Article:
We all have them—New Year’s resolutions. We tell ourselves we’ll go to the gym, wake up early, eat better, or whatever else. It’s not a bad thing. In fact, it’s a very good thing. And if the first day of a new year makes it easier for you to make some changes, then go for it.
But why wait until January if you don’t have to? Why not start tomorrow? Or today? Or right now?
We’ve discussed the value of being a good halftime coach, how important it is to be able to stop midway through whatever you’re doing, re-evaluate, and make changes. Fine. But what if your halftime coaching doesn’t work? What if your quarterback just doesn’t get it and loses the game for you. Are you going to wait until next season to do something about it? Coaches get fired for that sort of thing.
Why should you delay making necessary changes in any other line of work? Or in your personal life? Isn’t making the most of your time now more important?
Here are five tips for making your resolutions today and sticking with them.
1. Give Yourself Permission to Change
If you can give yourself permission to try something new on January 1st, you can do the same thing on December 1st, or any other day. Why not? The only thing special about New Years is how you think about it, so go ahead and think of any day as special.
2. Design a New Habit
Part of the reason why it’s easier to change on New Years is that it feels like a clean break from your old habits. But the reality is our brains need habits. By shifting some activities onto autopilot, we free up brain power for more important things—it’s a necessary process. So if you try to just break your habits, you’re bound to fail. The key is to replace your bad habits with good habits.
3. Hold Yourself Accountable
People vary a lot on this one. Some can’t stand being told what to do, even if they asked a friend to do exactly that. Some really need some outside motivation. Maybe a checklist or a journal is all you need to be accountable to yourself. Maybe you need to tell a buddy your plans—and be prepared to admit it if you don’t follow through. Or, if it helps, literally make a bet on it, with real money. Find out what works for you and then do it.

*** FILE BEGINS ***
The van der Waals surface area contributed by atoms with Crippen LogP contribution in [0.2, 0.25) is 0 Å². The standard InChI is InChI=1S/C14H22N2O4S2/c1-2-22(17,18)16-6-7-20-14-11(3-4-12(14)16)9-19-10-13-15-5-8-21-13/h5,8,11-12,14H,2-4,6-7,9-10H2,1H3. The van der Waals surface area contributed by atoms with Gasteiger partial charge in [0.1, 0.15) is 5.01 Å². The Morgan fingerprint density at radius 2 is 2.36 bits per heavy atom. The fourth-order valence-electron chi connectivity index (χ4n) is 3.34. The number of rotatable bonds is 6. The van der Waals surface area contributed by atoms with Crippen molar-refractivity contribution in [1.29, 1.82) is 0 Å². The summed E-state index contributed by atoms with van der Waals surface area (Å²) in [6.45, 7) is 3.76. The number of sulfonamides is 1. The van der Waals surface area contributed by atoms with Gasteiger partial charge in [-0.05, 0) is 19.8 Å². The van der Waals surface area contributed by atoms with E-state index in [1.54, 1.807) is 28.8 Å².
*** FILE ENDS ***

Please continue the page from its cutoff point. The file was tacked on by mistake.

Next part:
4. Start Small
If you can go all in, great—but that doesn’t work for a lot of people. The pressure alone can set you up for failure, and once you’ve failed at something big, it’s hard to get going again. But you don’t have to win the championship the first game of the season—in fact, it’s impossible to do it that way. Just win the first quarter. Then win the second quarter. Then keep going.
5. Start Now, as Soon as You Have the Idea
I get ideas all the time. Often, I write down my idea, maybe on Evernote and then time goes by and that idea just sits in Evernote doing nothing. Collecting data dust, I suppose. I tell myself I’ll do something with it later, but later never arrives. If I just spend a couple of minutes on the project—not later, but now…right when the idea arrives—then I’m invested. I’m more likely to come back to it, and when I do, I’ll find some of the work already done. I don’t have to start from scratch anymore. See, I wasn’t joking when I suggested starting to work on your resolutions right now.
Making Your Resolutions Work
Let’s see how making and keeping resolutions actually works.
Just as an example, say you’re lying in bed at night and you think “wow, I’d like to lose some pounds and build some muscle. Maybe I’ll make a New Year’s resolution to take up jogging and eat better.” Most people will roll over and go to sleep at that point.
Don’t do that.
Instead, sit up, turn on the light, and grab a note-pad. Is this a goal you’re willing to commit to? Do you need to make it more specific (what does “eat better” mean?) or give yourself little milestones to build your confidence? Are there practical steps you need to take before you get started—buy running shoes? How are you going to fit your new habit into your day? Write up a simple to-do list (you can always edit it later), put it next to your toothbrush where you’ll see it in the morning, and get some sleep.
The next day, there’s your list with your intermediate goals and your plan for keeping yourself motivated and accountable right on it. Now all you need to do is carry out the items on your list while you still feel energized. Pick a day to start your new habit (sooner the better) and you’re on your way! And it isn’t even New Years!
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